Precious Time

Precious Time

This journey with cancer has been full of contradictions. I’m nearing the end of almost five months of chemotherapy. I can’t wait to be done with this part of the journey, yet this time has been valuable and there is much I want to do while I’m still relatively weak. I’m learning that I’m able to access parts of me, new thoughts and feelings, and see openings for change I never imagined. There is at once a clarity and an ongoing exploration of who I am in this, most vulnerable state, that is precious and not to be missed.


For one, this process has emboldened me. I walk around with my bald head and about six remaining eyelashes, looking like what I used to be afraid of . . . .but no more.  We are all so much more than meets the eye and we are all, I’m sure of it, capable of embracing and managing far more than we think.


Since chemo will come to an end, thankfully, maybe I can learn how to access this realm even when I’m physically stronger. That is my hope. Change, even when you see the path forward, doesn’t necessarily happen quickly. Surgery and ongoing treatments in the new year will probably afford me plenty of time to continue this introspection and growth and you can all remind me of this post when I’m sick and tired of being sick and not so circumspect!


This time of relative isolation and fewer outside demands has also afforded me plenty of time in the kitchen and I’ve felt (surprisingly) creative. I’ve developed dozens of new recipes and because of my chemo-altered tastebuds many of them are bright and spicy and strongly flavored, cutting through the chemo funk!


Those new recipes and hundreds more are in the Seasonal Recipe Collection. A subscription to the collection also makes a nice gift to any cooks, or aspiring cooks. . .


Spicy Cabbage & Sausage Fried Rice


This is a simpler fried rice than my typical ones–no eggs, no soy or fish sauce–just ginger, garlic, pepper, cabbage, pork and rice, basically. It’s extra pretty with red cabbage but delicious with red, green or savoy.


Serves 4


2 tablespoons oil
1/2 onion, finely chopped
3 scallions, white and green parts, separated, all thinly sliced
1 tablespoon finely chopped ginger
2 large garlic cloves, minced
1 teaspoon Szechuan pepper corns, ground in a spice grinder or mortar (or scant 1/2 teaspoon black pepper in a pinch though the Szechuan pepper is really what makes this so good)
4 ounces pork sausage, crumbled
1/2 teaspoon hot pepper flakes or 1 Serrano chile, minced
6 cups shredded red cabbage
3 cups cooked rice, cold (fresh, hot rice is too sticky for fried rice)
1/3 cup cilantro, chopped
Lime wedges, for serving


Heat the oil in a wok or large skillet until very hot. Add the onion and scallion white parts and cook for a couple of minutes. Add the ginger, garlic, Szechuan pepper, hot pepper and cook for another minute. Add the sausage and stir well and cook for about 2 minutes, still over high heat. Add the cabbage and a few generous pinches of salt and stir well. Cook for 3 more minutes. Add the rice and mix in well and cook until heated through and crisping in places. Taste and adjust seasoning. Stir in cilantro and scallion greens and pass lime wedges and serve immediately.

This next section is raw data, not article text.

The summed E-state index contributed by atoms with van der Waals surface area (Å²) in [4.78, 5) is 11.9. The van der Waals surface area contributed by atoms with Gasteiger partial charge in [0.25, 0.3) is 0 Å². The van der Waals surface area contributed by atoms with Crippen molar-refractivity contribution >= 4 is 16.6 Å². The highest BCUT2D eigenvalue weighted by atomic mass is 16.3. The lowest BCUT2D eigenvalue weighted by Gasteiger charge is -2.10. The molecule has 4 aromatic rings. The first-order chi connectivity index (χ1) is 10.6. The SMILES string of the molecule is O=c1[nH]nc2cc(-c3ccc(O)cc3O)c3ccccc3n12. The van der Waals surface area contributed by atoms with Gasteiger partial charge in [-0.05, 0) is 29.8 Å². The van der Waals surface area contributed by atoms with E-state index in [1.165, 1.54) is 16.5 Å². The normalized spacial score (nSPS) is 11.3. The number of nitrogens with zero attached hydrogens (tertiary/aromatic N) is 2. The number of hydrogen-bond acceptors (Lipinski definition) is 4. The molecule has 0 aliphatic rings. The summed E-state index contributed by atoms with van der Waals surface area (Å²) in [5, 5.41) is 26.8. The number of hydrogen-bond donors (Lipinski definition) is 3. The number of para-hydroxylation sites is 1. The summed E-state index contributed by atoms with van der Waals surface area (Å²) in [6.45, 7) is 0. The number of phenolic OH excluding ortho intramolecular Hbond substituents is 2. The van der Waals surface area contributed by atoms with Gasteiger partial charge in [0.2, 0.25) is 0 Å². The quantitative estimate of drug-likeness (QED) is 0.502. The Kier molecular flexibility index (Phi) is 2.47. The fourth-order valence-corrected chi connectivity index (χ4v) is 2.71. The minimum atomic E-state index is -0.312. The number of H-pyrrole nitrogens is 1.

14 thoughts on “Precious Time”

  • I love your spirit and loving attitude. It’s so great to see you travel on this arduous journey with courage and grace.
    Fondly, Chris

  • Carol Boutard says:

    Can you tell me why you chose red cabbage? I wouldn’t be surprised if is is because you were just “cooking with what you have”, but maybe not? I find I lean towards the green cousin from familiarity and I don’t really know when I might do better with red. I am asking as your ingredients often guide my planting selections. Glad you are beginning to feel stronger, my dear. I look froward to celebrating Spring with you. It’s just around the corner.

    • cookwithwhatyouhave says:

      Yes, I had a red cabbage to use up. I, like you, tend to favor the green and savoy, but am really enjoying red more and more and it was particularly beautiful in this preparation. I wouldn’t go so far as suggesting you change your planting selections though–or maybe just through in a few!

  • Stephanie Peters says:

    It comes as no surprise to us that you are using cancer as a way to grow and expand your awareness, but it is awe-inspiring all the same. Hugs to you from Stephanie & Dan.

  • Renee niquette says:

    Meet Christmas to you and your family
    Thank you for sharing, your words are inspiring.
    The chemo tastebuds are definitely a challenge.
    Then for my son it was also and is all about texture.
    Wishing you a speedy return to health and a long remission.
    Luv & hugs Renée

  • Beautiful introspection Katherine…. thank you for articulating it so clearly. While I”m not struggling with cancer or chemo (now anyhow… who knows the future?), what you say has a lot of resonance for me, just in terms of how I approach life…. So nice to learn a little, along with you ….xoxo love to you…. T.

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